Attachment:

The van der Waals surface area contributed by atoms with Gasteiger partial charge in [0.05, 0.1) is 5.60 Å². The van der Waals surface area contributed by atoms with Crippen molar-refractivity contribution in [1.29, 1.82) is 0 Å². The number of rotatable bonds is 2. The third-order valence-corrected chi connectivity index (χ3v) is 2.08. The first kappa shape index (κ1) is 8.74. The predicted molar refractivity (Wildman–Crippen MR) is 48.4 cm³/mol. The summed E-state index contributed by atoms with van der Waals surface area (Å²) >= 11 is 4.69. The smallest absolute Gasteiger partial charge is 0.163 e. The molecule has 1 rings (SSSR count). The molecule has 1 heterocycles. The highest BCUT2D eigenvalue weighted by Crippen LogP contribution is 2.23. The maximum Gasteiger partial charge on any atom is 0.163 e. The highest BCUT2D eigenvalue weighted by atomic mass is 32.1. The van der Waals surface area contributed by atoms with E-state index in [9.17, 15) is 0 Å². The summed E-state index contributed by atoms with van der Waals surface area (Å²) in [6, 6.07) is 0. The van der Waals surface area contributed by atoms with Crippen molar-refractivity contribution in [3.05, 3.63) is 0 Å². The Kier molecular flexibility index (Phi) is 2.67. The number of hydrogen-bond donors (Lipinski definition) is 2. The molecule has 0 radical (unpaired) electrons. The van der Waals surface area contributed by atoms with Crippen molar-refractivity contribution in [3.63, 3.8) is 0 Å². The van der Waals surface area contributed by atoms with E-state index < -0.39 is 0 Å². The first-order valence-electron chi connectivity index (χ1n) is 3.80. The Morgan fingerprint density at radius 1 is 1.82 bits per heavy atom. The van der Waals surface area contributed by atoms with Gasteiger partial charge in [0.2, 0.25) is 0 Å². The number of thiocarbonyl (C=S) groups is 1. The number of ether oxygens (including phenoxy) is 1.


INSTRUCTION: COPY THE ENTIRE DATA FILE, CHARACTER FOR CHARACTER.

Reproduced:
The van der Waals surface area contributed by atoms with Gasteiger partial charge in [0.05, 0.1) is 5.60 Å². The van der Waals surface area contributed by atoms with Crippen molar-refractivity contribution in [1.29, 1.82) is 0 Å². The number of rotatable bonds is 2. The third-order valence-corrected chi connectivity index (χ3v) is 2.08. The first kappa shape index (κ1) is 8.74. The predicted molar refractivity (Wildman–Crippen MR) is 48.4 cm³/mol. The summed E-state index contributed by atoms with van der Waals surface area (Å²) >= 11 is 4.69. The smallest absolute Gasteiger partial charge is 0.163 e. The molecule has 1 rings (SSSR count). The molecule has 1 heterocycles. The highest BCUT2D eigenvalue weighted by Crippen LogP contribution is 2.23. The maximum Gasteiger partial charge on any atom is 0.163 e. The highest BCUT2D eigenvalue weighted by atomic mass is 32.1. The van der Waals surface area contributed by atoms with E-state index in [9.17, 15) is 0 Å². The summed E-state index contributed by atoms with van der Waals surface area (Å²) in [6, 6.07) is 0. The van der Waals surface area contributed by atoms with Crippen molar-refractivity contribution in [3.05, 3.63) is 0 Å². The Kier molecular flexibility index (Phi) is 2.67. The number of hydrogen-bond donors (Lipinski definition) is 2. The molecule has 0 radical (unpaired) electrons. The van der Waals surface area contributed by atoms with Crippen molar-refractivity contribution in [3.63, 3.8) is 0 Å². The van der Waals surface area contributed by atoms with E-state index < -0.39 is 0 Å². The first-order valence-electron chi connectivity index (χ1n) is 3.80. The Morgan fingerprint density at radius 1 is 1.82 bits per heavy atom. The van der Waals surface area contributed by atoms with Gasteiger partial charge in [0.2, 0.25) is 0 Å². The number of thiocarbonyl (C=S) groups is 1. The number of ether oxygens (including phenoxy) is 1.